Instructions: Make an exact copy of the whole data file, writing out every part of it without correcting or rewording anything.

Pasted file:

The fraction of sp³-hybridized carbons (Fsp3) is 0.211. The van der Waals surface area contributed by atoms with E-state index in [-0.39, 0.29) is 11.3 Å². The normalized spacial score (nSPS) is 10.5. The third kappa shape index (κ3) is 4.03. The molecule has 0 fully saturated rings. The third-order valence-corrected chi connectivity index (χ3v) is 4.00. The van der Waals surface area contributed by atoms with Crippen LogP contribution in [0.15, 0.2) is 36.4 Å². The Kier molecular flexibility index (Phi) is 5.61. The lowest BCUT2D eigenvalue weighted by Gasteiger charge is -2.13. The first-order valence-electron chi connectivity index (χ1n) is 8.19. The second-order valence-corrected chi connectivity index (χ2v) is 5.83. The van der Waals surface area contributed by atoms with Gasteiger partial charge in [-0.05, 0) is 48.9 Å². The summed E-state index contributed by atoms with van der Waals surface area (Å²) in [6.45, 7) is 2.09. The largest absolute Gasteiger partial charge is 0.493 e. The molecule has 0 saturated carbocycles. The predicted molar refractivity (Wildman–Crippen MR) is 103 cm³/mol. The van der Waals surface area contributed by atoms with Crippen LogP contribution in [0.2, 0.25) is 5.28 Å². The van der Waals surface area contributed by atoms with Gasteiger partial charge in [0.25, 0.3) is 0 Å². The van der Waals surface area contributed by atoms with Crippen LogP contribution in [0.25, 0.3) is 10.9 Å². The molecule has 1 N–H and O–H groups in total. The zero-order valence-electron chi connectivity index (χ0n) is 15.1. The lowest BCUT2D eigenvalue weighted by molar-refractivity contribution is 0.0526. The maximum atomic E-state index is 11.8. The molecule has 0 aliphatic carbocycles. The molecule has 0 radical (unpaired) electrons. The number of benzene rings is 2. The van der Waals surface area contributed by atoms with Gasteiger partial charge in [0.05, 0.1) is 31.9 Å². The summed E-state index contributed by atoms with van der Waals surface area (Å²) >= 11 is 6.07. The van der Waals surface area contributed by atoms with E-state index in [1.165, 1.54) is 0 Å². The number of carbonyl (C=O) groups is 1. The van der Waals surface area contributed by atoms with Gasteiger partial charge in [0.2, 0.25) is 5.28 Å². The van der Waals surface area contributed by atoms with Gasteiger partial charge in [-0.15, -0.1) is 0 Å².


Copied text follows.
The fraction of sp³-hybridized carbons (Fsp3) is 0.211. The van der Waals surface area contributed by atoms with E-state index in [-0.39, 0.29) is 11.3 Å². The normalized spacial score (nSPS) is 10.5. The third kappa shape index (κ3) is 4.03. The molecule has 0 fully saturated rings. The third-order valence-corrected chi connectivity index (χ3v) is 4.00. The van der Waals surface area contributed by atoms with Crippen LogP contribution in [0.15, 0.2) is 36.4 Å². The Kier molecular flexibility index (Phi) is 5.61. The lowest BCUT2D eigenvalue weighted by Gasteiger charge is -2.13. The first-order valence-electron chi connectivity index (χ1n) is 8.19. The second-order valence-corrected chi connectivity index (χ2v) is 5.83. The van der Waals surface area contributed by atoms with Gasteiger partial charge in [-0.05, 0) is 48.9 Å². The summed E-state index contributed by atoms with van der Waals surface area (Å²) in [6.45, 7) is 2.09. The largest absolute Gasteiger partial charge is 0.493 e. The molecule has 0 saturated carbocycles. The predicted molar refractivity (Wildman–Crippen MR) is 103 cm³/mol. The van der Waals surface area contributed by atoms with Crippen LogP contribution in [0.2, 0.25) is 5.28 Å². The van der Waals surface area contributed by atoms with Gasteiger partial charge in [0.25, 0.3) is 0 Å². The van der Waals surface area contributed by atoms with Crippen LogP contribution in [0.25, 0.3) is 10.9 Å². The molecule has 1 N–H and O–H groups in total. The zero-order valence-electron chi connectivity index (χ0n) is 15.1. The lowest BCUT2D eigenvalue weighted by molar-refractivity contribution is 0.0526. The maximum atomic E-state index is 11.8. The molecule has 0 aliphatic carbocycles. The molecule has 0 radical (unpaired) electrons. The number of benzene rings is 2. The van der Waals surface area contributed by atoms with Gasteiger partial charge in [0.05, 0.1) is 31.9 Å². The summed E-state index contributed by atoms with van der Waals surface area (Å²) >= 11 is 6.07. The van der Waals surface area contributed by atoms with E-state index in [1.165, 1.54) is 0 Å². The number of carbonyl (C=O) groups is 1. The van der Waals surface area contributed by atoms with Gasteiger partial charge in [0.2, 0.25) is 5.28 Å². The van der Waals surface area contributed by atoms with Gasteiger partial charge in [-0.15, -0.1) is 0 Å².